P4 Visualization through Visual analytics and Physicalization

Renata Raidou
10:15 - 11:15
Visual Computing Forum

Renata Raidou is Assistant Professor (Tenure Track) in Medical Visualization and Visual Analytics at TU Wien, Austria. She also holds a partial employment at the University of Groningen, the Netherlands, where she was previously employed as Assistant Professor (Tenure Track Rosalind Franklin Fellow). She did her Post-Doc at TU Wien, and she received her Ph.D. from Eindhoven University of Technology, the Netherlands, in 2017. The topic of her dissertation was “Visual Analytics for Digital Radiotherapy: Towards a Comprehensible Pipeline”, and for the results of her work, she obtained the Best Ph.D. Award 2018 of the EuroVis Awards Programme. Additionally, she was awarded the Dirk Bartz Prize for Visual Computing in Medicine (1st Place) at Eurographics 2017. Her research focus is on the interface between Visual Analytics, Image Processing, and Machine Learning, with a strong focus on medical applications — in particular, cancer radiotherapy. Her domains of expertise are Comparative Visual Analytics and Uncertainty Visualization. Recently, she also got enthusiastic about Data Physicalization, and its application to Anatomical Edutainment. For more info: https://renataraidou.com/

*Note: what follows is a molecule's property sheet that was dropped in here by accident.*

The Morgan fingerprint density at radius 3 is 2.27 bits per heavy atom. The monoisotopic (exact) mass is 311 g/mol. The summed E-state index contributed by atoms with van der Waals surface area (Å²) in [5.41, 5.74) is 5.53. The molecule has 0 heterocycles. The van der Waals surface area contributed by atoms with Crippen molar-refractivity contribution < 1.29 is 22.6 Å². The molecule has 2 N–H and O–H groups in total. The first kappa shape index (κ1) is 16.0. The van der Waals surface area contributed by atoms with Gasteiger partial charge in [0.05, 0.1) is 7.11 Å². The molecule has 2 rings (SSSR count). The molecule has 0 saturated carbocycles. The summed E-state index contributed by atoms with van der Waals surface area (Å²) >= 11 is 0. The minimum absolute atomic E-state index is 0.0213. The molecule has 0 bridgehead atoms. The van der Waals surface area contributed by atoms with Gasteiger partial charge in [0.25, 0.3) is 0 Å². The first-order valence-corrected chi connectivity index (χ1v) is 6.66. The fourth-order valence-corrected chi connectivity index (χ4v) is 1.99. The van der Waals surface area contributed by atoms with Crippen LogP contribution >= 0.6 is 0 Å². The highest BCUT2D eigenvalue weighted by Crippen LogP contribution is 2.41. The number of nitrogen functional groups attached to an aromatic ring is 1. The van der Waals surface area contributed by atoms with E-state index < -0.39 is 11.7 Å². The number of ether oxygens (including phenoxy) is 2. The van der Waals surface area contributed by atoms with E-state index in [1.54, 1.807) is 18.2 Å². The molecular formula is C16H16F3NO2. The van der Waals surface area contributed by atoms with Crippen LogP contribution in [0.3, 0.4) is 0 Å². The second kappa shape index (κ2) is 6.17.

The term P4 (personalized, predictive, preventive, and participatory) medicine was coined almost a decade ago to indicate novel ways of early detection and prevention of diseases. P4 indicates that a diagnosis or treatment is tailored to each individual patient, risk factors are identified early and addressed before manifestation, and patients are actively involved into diagnosis and treatment. In this talk, I will discuss recent visual analytics approaches that support the personalization, predictiveness and prevention aspects within the context of prostate cancer radiotherapy–empowering clinical research with new possibilities for more targeted and robust patient treatment. I also will discuss recent trends in physicalization, applied within the context of anatomical edutainment, to engage laymen or schoolchildren, though the use of inexpensive and accessible computer-generated physical models.